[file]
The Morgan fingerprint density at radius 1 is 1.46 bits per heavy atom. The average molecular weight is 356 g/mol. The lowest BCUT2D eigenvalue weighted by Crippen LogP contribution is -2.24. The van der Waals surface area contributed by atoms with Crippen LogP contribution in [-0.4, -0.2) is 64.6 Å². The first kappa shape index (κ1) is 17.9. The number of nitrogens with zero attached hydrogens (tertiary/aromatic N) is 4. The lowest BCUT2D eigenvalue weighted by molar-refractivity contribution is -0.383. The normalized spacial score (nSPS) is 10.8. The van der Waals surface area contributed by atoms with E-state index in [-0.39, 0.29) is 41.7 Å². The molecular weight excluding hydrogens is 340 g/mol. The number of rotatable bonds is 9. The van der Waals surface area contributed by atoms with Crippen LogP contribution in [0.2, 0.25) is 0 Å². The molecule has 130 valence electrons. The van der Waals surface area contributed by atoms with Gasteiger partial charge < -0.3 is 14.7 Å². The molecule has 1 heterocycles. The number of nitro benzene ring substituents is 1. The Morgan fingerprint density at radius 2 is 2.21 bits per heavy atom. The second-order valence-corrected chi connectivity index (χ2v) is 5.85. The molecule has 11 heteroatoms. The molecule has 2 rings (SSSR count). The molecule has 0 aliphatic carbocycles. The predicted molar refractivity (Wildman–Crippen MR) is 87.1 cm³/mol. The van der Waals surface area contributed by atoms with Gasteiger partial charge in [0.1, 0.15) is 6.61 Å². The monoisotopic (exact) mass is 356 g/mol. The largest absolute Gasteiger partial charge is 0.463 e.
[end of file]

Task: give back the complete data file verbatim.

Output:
The Morgan fingerprint density at radius 1 is 1.46 bits per heavy atom. The average molecular weight is 356 g/mol. The lowest BCUT2D eigenvalue weighted by Crippen LogP contribution is -2.24. The van der Waals surface area contributed by atoms with Crippen LogP contribution in [-0.4, -0.2) is 64.6 Å². The first kappa shape index (κ1) is 17.9. The number of nitrogens with zero attached hydrogens (tertiary/aromatic N) is 4. The lowest BCUT2D eigenvalue weighted by molar-refractivity contribution is -0.383. The normalized spacial score (nSPS) is 10.8. The van der Waals surface area contributed by atoms with E-state index in [-0.39, 0.29) is 41.7 Å². The molecular weight excluding hydrogens is 340 g/mol. The number of rotatable bonds is 9. The van der Waals surface area contributed by atoms with Crippen LogP contribution in [0.2, 0.25) is 0 Å². The molecule has 130 valence electrons. The van der Waals surface area contributed by atoms with Gasteiger partial charge < -0.3 is 14.7 Å². The molecule has 1 heterocycles. The number of nitro benzene ring substituents is 1. The Morgan fingerprint density at radius 2 is 2.21 bits per heavy atom. The second-order valence-corrected chi connectivity index (χ2v) is 5.85. The molecule has 11 heteroatoms. The molecule has 2 rings (SSSR count). The molecule has 0 aliphatic carbocycles. The predicted molar refractivity (Wildman–Crippen MR) is 87.1 cm³/mol. The van der Waals surface area contributed by atoms with Gasteiger partial charge in [0.1, 0.15) is 6.61 Å². The monoisotopic (exact) mass is 356 g/mol. The largest absolute Gasteiger partial charge is 0.463 e.